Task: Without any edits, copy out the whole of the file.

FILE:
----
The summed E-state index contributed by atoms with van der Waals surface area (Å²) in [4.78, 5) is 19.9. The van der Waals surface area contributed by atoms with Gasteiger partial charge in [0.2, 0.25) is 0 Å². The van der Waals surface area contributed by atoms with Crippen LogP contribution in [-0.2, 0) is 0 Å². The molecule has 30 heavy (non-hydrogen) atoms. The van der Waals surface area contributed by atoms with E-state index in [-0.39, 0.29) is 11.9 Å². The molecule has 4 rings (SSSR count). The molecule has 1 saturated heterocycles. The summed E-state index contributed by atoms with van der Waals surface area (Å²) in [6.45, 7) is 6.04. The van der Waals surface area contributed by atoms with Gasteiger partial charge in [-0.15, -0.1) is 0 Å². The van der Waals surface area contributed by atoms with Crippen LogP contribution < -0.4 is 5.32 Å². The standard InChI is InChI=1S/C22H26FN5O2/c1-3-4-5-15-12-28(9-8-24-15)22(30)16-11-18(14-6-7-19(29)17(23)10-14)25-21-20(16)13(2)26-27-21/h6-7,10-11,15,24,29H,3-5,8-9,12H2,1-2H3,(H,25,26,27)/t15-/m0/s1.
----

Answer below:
The summed E-state index contributed by atoms with van der Waals surface area (Å²) in [4.78, 5) is 19.9. The van der Waals surface area contributed by atoms with Gasteiger partial charge in [0.2, 0.25) is 0 Å². The van der Waals surface area contributed by atoms with Crippen LogP contribution in [-0.2, 0) is 0 Å². The molecule has 30 heavy (non-hydrogen) atoms. The van der Waals surface area contributed by atoms with E-state index in [-0.39, 0.29) is 11.9 Å². The molecule has 4 rings (SSSR count). The molecule has 1 saturated heterocycles. The summed E-state index contributed by atoms with van der Waals surface area (Å²) in [6.45, 7) is 6.04. The van der Waals surface area contributed by atoms with Gasteiger partial charge in [-0.15, -0.1) is 0 Å². The van der Waals surface area contributed by atoms with Crippen LogP contribution < -0.4 is 5.32 Å². The standard InChI is InChI=1S/C22H26FN5O2/c1-3-4-5-15-12-28(9-8-24-15)22(30)16-11-18(14-6-7-19(29)17(23)10-14)25-21-20(16)13(2)26-27-21/h6-7,10-11,15,24,29H,3-5,8-9,12H2,1-2H3,(H,25,26,27)/t15-/m0/s1.